The Architecture of Bernard Maybeck

If I had the power to revise architectural history, I’d replace the cold machine aesthetic of Mies Van Der Rohe and Le Corbusier with the quirky, organic and dreamy work of California architect Bernard Maybeck. If you’ve visited Northern California you might have seen a Maybeck building, most likely the Palace of Fine Arts in San Francisco.

Poet and ornithologist Charles Keeler lived in a Maybeck home. In his book, The Simple Home (which you can read online for free) Keeler says,

The home must suggest the life it is to encompass. The mere architecture and furnishings of the house do not make the man any more than do his clothes, but they certainly have an effect in modifying him. A large nature may rise above his environment and live in a dream world of his own fashioning, but most of us are mollusks, after all, and are shaped and sized by the walls we build around us.

The Simple Home is a book length ode to the work of Maybeck and, alas, a manifesto for an architectural road not taken. Somehow we ended up with a world full of parking garages and mini malls.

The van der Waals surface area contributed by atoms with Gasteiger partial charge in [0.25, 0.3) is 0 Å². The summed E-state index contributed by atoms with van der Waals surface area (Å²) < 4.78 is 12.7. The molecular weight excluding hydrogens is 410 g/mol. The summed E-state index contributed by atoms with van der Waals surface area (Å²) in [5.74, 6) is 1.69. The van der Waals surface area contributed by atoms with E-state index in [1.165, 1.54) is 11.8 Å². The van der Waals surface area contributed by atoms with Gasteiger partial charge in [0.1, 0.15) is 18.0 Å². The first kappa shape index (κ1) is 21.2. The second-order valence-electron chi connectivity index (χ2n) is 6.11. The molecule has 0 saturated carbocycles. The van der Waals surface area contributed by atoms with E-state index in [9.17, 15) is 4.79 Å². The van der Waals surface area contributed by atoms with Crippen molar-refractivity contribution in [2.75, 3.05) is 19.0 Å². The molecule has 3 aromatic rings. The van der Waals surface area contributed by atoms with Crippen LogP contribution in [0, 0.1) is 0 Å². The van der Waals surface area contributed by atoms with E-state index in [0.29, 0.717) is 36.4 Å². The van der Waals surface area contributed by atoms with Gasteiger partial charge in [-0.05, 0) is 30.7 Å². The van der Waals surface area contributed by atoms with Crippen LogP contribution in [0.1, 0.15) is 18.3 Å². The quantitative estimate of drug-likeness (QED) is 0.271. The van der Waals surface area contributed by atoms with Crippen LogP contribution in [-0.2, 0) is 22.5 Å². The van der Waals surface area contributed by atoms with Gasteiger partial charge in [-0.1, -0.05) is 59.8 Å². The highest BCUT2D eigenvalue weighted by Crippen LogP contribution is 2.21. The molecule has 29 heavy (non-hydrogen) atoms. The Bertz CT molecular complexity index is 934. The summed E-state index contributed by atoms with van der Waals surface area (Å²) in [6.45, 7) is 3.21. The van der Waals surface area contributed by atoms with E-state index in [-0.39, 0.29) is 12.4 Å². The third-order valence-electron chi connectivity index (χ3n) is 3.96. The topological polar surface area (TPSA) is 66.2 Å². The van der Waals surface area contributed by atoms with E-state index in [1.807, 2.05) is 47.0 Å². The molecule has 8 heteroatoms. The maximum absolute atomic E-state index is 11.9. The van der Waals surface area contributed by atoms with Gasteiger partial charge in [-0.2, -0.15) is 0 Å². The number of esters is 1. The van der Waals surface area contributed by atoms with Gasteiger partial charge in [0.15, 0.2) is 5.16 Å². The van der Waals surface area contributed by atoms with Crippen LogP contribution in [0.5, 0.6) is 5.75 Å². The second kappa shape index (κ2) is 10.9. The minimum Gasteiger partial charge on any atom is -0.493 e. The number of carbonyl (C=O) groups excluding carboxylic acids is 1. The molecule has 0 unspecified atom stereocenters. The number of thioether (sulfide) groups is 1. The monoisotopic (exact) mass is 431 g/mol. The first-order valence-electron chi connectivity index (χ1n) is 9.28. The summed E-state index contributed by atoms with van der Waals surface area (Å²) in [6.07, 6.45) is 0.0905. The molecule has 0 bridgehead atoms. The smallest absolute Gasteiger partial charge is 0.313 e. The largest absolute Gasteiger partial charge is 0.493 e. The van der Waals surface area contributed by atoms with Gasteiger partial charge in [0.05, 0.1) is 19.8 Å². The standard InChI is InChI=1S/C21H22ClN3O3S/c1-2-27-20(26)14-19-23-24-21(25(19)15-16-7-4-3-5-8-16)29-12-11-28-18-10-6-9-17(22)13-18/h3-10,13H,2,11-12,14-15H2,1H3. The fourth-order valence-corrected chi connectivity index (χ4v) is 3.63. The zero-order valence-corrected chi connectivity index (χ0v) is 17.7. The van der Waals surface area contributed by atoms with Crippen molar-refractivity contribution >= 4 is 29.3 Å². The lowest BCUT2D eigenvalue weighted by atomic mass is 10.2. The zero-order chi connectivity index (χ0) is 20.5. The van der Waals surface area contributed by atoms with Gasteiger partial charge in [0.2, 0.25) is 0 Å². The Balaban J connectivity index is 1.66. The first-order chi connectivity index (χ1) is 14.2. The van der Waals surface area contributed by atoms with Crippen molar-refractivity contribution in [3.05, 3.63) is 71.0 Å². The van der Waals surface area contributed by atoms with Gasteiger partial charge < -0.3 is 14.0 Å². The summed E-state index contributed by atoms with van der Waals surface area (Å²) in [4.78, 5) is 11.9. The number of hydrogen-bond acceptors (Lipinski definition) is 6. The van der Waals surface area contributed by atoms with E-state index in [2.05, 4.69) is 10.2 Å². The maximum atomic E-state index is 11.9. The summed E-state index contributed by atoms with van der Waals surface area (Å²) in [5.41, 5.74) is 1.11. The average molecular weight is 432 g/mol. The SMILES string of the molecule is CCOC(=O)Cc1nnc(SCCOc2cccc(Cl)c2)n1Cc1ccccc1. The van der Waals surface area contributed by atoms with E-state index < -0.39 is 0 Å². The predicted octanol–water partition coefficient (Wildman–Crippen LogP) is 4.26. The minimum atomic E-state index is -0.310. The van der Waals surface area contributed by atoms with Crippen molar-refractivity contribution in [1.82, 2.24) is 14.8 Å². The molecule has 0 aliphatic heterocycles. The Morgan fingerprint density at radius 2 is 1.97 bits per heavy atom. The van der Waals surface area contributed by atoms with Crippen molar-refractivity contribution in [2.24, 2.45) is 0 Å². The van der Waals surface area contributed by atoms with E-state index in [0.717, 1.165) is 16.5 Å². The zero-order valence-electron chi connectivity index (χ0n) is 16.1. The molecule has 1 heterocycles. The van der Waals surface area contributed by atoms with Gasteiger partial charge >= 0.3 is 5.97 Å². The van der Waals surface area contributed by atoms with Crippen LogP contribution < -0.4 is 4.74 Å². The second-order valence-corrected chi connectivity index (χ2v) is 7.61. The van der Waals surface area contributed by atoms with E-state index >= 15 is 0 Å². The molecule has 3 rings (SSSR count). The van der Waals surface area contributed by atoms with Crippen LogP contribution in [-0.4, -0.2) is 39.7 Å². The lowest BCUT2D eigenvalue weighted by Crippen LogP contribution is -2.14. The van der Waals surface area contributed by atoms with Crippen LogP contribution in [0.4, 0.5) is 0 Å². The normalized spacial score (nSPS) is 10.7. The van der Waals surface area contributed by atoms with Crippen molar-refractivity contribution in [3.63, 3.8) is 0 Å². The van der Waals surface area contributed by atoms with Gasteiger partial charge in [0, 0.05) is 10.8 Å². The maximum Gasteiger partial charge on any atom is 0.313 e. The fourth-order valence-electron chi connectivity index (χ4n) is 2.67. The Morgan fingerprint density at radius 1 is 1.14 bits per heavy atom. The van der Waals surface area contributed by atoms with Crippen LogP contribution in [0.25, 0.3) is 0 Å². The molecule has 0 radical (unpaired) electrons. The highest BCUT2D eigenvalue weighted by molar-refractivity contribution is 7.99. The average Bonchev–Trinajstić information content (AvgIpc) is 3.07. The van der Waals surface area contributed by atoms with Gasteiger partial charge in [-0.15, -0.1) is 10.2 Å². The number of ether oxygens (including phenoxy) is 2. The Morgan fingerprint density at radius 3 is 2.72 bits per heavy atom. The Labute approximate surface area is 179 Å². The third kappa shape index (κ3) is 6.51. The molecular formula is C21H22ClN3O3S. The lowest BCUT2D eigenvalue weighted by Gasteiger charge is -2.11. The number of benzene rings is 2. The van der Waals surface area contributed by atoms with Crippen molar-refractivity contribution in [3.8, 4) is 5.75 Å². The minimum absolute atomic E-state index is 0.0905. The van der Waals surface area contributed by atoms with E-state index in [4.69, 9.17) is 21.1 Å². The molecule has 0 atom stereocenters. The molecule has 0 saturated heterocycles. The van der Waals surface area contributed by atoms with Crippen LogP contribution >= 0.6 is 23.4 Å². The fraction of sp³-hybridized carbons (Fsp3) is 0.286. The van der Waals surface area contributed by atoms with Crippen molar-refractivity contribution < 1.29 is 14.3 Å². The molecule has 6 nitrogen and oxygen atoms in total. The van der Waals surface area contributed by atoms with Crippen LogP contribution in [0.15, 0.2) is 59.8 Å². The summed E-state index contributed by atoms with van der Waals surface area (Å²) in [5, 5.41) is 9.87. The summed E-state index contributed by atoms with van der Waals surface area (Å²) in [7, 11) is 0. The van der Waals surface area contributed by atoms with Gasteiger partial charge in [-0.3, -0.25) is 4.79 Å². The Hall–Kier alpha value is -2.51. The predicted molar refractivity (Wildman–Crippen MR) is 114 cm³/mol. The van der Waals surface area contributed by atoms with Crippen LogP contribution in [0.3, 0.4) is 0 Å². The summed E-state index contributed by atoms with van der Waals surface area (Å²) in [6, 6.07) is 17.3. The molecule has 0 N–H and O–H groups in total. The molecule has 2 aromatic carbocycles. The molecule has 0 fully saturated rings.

Let me, at this point, note that Keeler has the best ever author photo:

Maybeck also had a good publicity photo:

Is it time to bring back the smock? But I digress. Here’s Keeler’s library, designed by Maybeck:

Maybeck made masterful use of redwood, sometimes as in a simple way and at other times in an elaborate neo-gothic style as in the First Church of Christ, Scientist in Berkeley:

And if you know what this building is please let me know:

Both Maybeck and Keeler envisioned a paradisaical California of intertwined gardens and homes:

Keeler’s words and Maybeck’s architecture are just as relevant today as they were in the early 20th century.

Lastly, a programming note: my computer problem turned out to be nothing more than a bad power strip, thankfully. Regular blogging and podcasting will return soon.

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  1. Pingback: Bernard Maybeck Mystery Solved | Root Simple

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